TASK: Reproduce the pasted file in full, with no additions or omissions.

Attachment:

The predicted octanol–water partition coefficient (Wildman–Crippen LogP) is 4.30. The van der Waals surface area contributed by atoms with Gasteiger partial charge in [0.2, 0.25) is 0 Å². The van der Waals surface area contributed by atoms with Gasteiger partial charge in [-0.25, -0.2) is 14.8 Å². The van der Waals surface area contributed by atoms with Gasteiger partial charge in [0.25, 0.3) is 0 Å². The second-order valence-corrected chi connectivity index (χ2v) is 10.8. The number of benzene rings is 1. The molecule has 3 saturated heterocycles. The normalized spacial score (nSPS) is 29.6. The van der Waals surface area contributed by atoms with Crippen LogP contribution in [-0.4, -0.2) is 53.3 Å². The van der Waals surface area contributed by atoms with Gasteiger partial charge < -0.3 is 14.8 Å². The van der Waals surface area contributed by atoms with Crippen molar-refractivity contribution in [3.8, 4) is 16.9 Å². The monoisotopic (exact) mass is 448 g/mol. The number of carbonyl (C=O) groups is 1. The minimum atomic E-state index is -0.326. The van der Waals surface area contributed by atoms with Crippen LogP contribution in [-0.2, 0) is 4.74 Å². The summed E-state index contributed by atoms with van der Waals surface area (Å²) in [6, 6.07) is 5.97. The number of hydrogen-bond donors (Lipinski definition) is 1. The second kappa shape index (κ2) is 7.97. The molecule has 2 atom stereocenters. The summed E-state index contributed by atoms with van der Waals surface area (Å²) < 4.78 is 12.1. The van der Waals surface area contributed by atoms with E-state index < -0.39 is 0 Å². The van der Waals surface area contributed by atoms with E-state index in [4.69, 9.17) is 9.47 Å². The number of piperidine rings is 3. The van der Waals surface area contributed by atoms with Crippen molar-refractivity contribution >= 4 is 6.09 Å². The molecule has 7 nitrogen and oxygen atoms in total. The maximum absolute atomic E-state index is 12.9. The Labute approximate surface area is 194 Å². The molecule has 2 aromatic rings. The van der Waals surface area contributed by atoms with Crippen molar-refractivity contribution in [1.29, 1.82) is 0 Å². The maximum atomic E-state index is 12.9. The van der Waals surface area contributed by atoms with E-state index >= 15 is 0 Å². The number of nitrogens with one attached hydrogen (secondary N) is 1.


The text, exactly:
The predicted octanol–water partition coefficient (Wildman–Crippen LogP) is 4.30. The van der Waals surface area contributed by atoms with Gasteiger partial charge in [0.2, 0.25) is 0 Å². The van der Waals surface area contributed by atoms with Gasteiger partial charge in [-0.25, -0.2) is 14.8 Å². The van der Waals surface area contributed by atoms with Gasteiger partial charge in [0.25, 0.3) is 0 Å². The second-order valence-corrected chi connectivity index (χ2v) is 10.8. The number of benzene rings is 1. The molecule has 3 saturated heterocycles. The normalized spacial score (nSPS) is 29.6. The van der Waals surface area contributed by atoms with Crippen LogP contribution in [-0.4, -0.2) is 53.3 Å². The van der Waals surface area contributed by atoms with Gasteiger partial charge < -0.3 is 14.8 Å². The van der Waals surface area contributed by atoms with Crippen molar-refractivity contribution in [3.8, 4) is 16.9 Å². The monoisotopic (exact) mass is 448 g/mol. The number of carbonyl (C=O) groups is 1. The minimum atomic E-state index is -0.326. The van der Waals surface area contributed by atoms with Crippen LogP contribution in [-0.2, 0) is 4.74 Å². The summed E-state index contributed by atoms with van der Waals surface area (Å²) in [6, 6.07) is 5.97. The number of hydrogen-bond donors (Lipinski definition) is 1. The second kappa shape index (κ2) is 7.97. The molecule has 2 atom stereocenters. The summed E-state index contributed by atoms with van der Waals surface area (Å²) < 4.78 is 12.1. The van der Waals surface area contributed by atoms with E-state index < -0.39 is 0 Å². The van der Waals surface area contributed by atoms with E-state index in [4.69, 9.17) is 9.47 Å². The number of piperidine rings is 3. The van der Waals surface area contributed by atoms with Crippen molar-refractivity contribution >= 4 is 6.09 Å². The molecule has 7 nitrogen and oxygen atoms in total. The maximum absolute atomic E-state index is 12.9. The Labute approximate surface area is 194 Å². The molecule has 2 aromatic rings. The van der Waals surface area contributed by atoms with Crippen molar-refractivity contribution in [1.29, 1.82) is 0 Å². The maximum atomic E-state index is 12.9. The van der Waals surface area contributed by atoms with E-state index >= 15 is 0 Å². The number of nitrogens with one attached hydrogen (secondary N) is 1.